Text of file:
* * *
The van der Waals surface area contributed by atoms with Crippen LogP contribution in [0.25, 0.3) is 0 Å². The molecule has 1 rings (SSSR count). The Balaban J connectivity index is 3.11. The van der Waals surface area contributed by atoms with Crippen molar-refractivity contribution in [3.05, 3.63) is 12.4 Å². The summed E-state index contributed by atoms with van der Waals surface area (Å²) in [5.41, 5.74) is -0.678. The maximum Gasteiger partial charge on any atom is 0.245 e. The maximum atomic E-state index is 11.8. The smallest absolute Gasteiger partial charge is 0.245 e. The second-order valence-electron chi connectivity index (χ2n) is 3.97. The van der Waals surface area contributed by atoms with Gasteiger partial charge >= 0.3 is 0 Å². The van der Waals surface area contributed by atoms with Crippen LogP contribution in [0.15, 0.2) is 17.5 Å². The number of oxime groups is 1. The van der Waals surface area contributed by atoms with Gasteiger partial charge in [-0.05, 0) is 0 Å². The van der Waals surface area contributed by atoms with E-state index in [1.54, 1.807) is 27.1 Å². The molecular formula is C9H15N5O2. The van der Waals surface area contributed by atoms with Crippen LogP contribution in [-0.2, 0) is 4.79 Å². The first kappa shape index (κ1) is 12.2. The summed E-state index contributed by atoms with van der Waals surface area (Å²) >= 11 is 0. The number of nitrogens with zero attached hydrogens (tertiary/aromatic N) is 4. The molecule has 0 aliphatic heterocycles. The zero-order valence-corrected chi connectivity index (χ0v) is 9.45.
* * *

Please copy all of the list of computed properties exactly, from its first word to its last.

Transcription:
The van der Waals surface area contributed by atoms with Crippen LogP contribution in [0.25, 0.3) is 0 Å². The molecule has 1 rings (SSSR count). The Balaban J connectivity index is 3.11. The van der Waals surface area contributed by atoms with Crippen molar-refractivity contribution in [3.05, 3.63) is 12.4 Å². The summed E-state index contributed by atoms with van der Waals surface area (Å²) in [5.41, 5.74) is -0.678. The maximum Gasteiger partial charge on any atom is 0.245 e. The maximum atomic E-state index is 11.8. The smallest absolute Gasteiger partial charge is 0.245 e. The second-order valence-electron chi connectivity index (χ2n) is 3.97. The van der Waals surface area contributed by atoms with Gasteiger partial charge >= 0.3 is 0 Å². The van der Waals surface area contributed by atoms with Crippen LogP contribution in [0.15, 0.2) is 17.5 Å². The number of oxime groups is 1. The van der Waals surface area contributed by atoms with Gasteiger partial charge in [-0.05, 0) is 0 Å². The van der Waals surface area contributed by atoms with E-state index in [1.54, 1.807) is 27.1 Å². The molecular formula is C9H15N5O2. The van der Waals surface area contributed by atoms with Crippen LogP contribution in [-0.2, 0) is 4.79 Å². The first kappa shape index (κ1) is 12.2. The summed E-state index contributed by atoms with van der Waals surface area (Å²) >= 11 is 0. The number of nitrogens with zero attached hydrogens (tertiary/aromatic N) is 4. The molecule has 0 aliphatic heterocycles. The zero-order valence-corrected chi connectivity index (χ0v) is 9.45.